Finally I get out of the car, making sure my shoelaces are tied, I start my watch and start running.  And I run.  I run some more.  Miles go by, I keep running.  Eventually I turn around and run back to my car.
I am asked later that day a question by that non-runner person: “So how far did you run today?”  I politely reply with how many miles I ran.  They respond with: “Wow, that’s a long way.  What did you think about when you were running?”
“Not much, I just enjoyed my run”.

Saturday, January 18, 2014

Speed work is not my friend

I managed to complete another 40 mile week - albeit 45 this week - with a speed session yesterday afternoon.  I realise that speed is relative for each person.  6 minute mile pace comes easy to some.  9 minute miles is tough for others.  For me - I consider myself a plodder that can every now and then go a little faster than I usually like to. 

I have a competitive nature though and would not deny that I would like to be faster - faster than most others.  But I am equipped with dna and body parts (short legs) that don't allow 6 minute pace to come easy and certainly not often.  I have learnt though that if I focus on working at getting faster - I can marginally get faster.  It hurts though - so I often don't follow through with it for long.

Yesterday I talked myself into a speed session, an 8 mile run with 1/2 that distance being an attempt at speed, the other half with attempting to recover and see straight.  I parked at the Air Force Academy North Gate entrance and ran on the relatively flat section of Santa Fe trail that heads South for just over 2 miles.  Went down 2 miles and back, then did it again.  It is slightly downhill on the way out and there was a slight breeze behind me on my way back.  It balanced out well.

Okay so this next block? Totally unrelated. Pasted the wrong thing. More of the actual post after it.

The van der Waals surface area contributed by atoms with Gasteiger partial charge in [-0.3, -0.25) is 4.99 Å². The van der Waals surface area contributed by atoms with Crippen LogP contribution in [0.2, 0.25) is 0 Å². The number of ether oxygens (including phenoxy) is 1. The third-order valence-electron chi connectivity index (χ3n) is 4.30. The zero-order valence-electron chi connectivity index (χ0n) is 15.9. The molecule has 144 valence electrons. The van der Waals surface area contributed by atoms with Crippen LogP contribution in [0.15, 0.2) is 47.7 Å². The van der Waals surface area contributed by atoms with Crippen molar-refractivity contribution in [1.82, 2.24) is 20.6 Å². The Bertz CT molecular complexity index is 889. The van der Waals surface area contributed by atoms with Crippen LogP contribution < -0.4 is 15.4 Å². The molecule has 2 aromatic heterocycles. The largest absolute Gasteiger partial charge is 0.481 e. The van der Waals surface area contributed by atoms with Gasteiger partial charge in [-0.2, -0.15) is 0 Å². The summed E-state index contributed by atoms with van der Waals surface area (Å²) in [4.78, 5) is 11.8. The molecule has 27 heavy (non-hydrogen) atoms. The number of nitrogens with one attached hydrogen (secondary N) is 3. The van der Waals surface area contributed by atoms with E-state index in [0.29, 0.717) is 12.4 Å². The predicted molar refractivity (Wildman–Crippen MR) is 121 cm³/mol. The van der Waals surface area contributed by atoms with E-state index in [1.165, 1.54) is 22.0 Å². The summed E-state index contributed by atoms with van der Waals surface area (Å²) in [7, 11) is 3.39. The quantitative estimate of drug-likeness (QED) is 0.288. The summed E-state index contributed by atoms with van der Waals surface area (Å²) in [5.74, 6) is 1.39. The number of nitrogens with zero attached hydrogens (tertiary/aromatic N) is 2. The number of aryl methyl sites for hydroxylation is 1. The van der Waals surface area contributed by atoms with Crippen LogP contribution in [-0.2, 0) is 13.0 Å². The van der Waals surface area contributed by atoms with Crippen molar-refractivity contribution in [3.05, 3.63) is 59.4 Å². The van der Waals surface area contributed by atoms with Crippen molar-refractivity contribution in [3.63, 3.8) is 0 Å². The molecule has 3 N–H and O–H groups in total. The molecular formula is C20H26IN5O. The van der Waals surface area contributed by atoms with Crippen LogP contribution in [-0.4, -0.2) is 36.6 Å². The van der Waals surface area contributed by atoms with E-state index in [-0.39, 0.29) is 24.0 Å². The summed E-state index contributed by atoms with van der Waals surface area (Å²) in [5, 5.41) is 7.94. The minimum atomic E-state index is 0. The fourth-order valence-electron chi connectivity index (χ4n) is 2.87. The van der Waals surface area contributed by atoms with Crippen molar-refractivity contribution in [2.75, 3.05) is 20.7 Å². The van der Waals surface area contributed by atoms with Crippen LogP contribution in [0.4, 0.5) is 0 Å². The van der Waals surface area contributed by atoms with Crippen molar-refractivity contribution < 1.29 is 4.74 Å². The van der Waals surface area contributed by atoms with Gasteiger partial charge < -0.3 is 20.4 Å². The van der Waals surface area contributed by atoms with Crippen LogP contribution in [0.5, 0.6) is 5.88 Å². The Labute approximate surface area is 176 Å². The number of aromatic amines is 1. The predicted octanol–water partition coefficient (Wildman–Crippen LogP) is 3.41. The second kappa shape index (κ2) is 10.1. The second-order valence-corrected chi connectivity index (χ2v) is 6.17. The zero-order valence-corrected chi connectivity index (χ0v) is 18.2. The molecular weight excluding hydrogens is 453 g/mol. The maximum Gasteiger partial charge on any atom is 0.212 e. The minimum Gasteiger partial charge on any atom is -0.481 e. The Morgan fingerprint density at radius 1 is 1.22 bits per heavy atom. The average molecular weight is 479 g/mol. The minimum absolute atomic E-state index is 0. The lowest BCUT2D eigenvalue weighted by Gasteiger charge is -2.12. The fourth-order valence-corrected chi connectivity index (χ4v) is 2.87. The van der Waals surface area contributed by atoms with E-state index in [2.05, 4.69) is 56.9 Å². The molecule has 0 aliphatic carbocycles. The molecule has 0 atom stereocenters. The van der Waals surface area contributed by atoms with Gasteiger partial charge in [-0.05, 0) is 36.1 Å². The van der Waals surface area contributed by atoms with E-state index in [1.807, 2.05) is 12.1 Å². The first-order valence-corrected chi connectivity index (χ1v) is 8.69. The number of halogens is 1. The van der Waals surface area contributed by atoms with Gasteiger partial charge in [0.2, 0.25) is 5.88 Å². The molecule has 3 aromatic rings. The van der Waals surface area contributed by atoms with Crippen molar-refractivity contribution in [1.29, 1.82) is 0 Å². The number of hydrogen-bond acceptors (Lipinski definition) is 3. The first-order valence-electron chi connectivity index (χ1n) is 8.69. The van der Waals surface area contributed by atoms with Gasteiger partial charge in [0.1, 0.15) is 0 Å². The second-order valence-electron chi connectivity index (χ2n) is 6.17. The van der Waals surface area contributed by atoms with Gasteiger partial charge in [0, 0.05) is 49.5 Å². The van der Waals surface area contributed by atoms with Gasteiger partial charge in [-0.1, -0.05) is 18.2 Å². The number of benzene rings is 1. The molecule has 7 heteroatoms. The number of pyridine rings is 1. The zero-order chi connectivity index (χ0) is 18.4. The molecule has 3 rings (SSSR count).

First mile was a warm up at 9 minute pace and then I went into a 7 minute mile which is about my limit right now for a mile.  I did okay and held to schedule.  I turned and did the next mile at a 9 minute pace again and then went to work on another 7 minute mile.  I could have done with more of a tailwind to help - but I managed to hold on and nail the 7 minutes spot on.

By now I was back at the start and tempted to call that good - but abandoning sound reason and better judgement, I turned around and headed South again.  The next 1/2 mile was at a 9 minute pace again, followed next by a 1/2 mile at 6:30 pace.  Eeeeek, that was not fun at all and yet somehow I managed to push through and get there.  After another 1/2 mile at 9 minute pace I was on tap for 1/2 mile at 6:30 again and by now my legs were getting jittery in an uncomfortable way.  But I somehow managed to get through the 1/2 mile at the desired 6:30 pace. 

As I turned with 2 miles to go I was now thinking of doing 1/4 mile repeats - faster than the previous longer ones.  Now with only a 1/4 mile recovery, I then set out on a 6 minute paced 1/4 mile and great googily moogily was that not fun, nor easy at all.  But I did it.  I walked 1/2 of the next 1/4 mile and then did the same 6 minute paced 1/4 mile again.  I walked almost all of the next 1/4 mile.  By now I was shot and even though I wanted to do 2 more 1/4 mile repeats at the 6 minute pace again my body declared that I was not capable of that - they ended up being at 6:08 pace and the last at 6:14 pace.